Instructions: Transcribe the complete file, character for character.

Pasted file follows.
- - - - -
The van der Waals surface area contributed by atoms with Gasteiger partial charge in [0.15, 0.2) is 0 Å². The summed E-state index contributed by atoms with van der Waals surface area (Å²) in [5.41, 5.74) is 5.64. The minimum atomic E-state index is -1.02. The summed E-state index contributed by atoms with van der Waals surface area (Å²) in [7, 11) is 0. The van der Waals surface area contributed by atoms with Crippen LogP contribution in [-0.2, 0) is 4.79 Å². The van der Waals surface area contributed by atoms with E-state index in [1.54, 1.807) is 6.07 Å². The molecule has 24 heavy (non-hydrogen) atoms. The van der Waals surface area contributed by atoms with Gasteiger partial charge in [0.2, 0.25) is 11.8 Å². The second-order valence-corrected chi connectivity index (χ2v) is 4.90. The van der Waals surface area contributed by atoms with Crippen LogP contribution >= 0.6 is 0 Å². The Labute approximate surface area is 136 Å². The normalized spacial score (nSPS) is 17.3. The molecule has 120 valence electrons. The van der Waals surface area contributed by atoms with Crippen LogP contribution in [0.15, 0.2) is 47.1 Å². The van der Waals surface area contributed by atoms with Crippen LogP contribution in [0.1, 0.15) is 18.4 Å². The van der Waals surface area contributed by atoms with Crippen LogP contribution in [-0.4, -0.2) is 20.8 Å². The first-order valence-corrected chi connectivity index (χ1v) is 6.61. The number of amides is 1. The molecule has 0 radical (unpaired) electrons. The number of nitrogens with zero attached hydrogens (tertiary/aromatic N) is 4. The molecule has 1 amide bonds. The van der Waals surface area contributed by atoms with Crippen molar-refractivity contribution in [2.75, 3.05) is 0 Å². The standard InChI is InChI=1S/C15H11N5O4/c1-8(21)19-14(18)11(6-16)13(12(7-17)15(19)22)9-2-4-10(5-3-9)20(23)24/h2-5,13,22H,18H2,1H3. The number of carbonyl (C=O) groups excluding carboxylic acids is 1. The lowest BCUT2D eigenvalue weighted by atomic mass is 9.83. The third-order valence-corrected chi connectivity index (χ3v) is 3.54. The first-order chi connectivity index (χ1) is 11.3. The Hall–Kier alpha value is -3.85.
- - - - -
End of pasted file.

The van der Waals surface area contributed by atoms with Gasteiger partial charge in [0.15, 0.2) is 0 Å². The summed E-state index contributed by atoms with van der Waals surface area (Å²) in [5.41, 5.74) is 5.64. The minimum atomic E-state index is -1.02. The summed E-state index contributed by atoms with van der Waals surface area (Å²) in [7, 11) is 0. The van der Waals surface area contributed by atoms with Crippen LogP contribution in [-0.2, 0) is 4.79 Å². The van der Waals surface area contributed by atoms with E-state index in [1.54, 1.807) is 6.07 Å². The molecule has 24 heavy (non-hydrogen) atoms. The van der Waals surface area contributed by atoms with Gasteiger partial charge in [0.2, 0.25) is 11.8 Å². The second-order valence-corrected chi connectivity index (χ2v) is 4.90. The van der Waals surface area contributed by atoms with Crippen LogP contribution >= 0.6 is 0 Å². The Labute approximate surface area is 136 Å². The normalized spacial score (nSPS) is 17.3. The molecule has 120 valence electrons. The van der Waals surface area contributed by atoms with Crippen LogP contribution in [0.15, 0.2) is 47.1 Å². The van der Waals surface area contributed by atoms with Crippen LogP contribution in [0.1, 0.15) is 18.4 Å². The van der Waals surface area contributed by atoms with Crippen LogP contribution in [-0.4, -0.2) is 20.8 Å². The first-order valence-corrected chi connectivity index (χ1v) is 6.61. The number of amides is 1. The molecule has 0 radical (unpaired) electrons. The number of nitrogens with zero attached hydrogens (tertiary/aromatic N) is 4. The molecule has 1 amide bonds. The van der Waals surface area contributed by atoms with Crippen molar-refractivity contribution in [2.75, 3.05) is 0 Å². The standard InChI is InChI=1S/C15H11N5O4/c1-8(21)19-14(18)11(6-16)13(12(7-17)15(19)22)9-2-4-10(5-3-9)20(23)24/h2-5,13,22H,18H2,1H3. The number of carbonyl (C=O) groups excluding carboxylic acids is 1. The lowest BCUT2D eigenvalue weighted by atomic mass is 9.83. The third-order valence-corrected chi connectivity index (χ3v) is 3.54. The first-order chi connectivity index (χ1) is 11.3. The Hall–Kier alpha value is -3.85.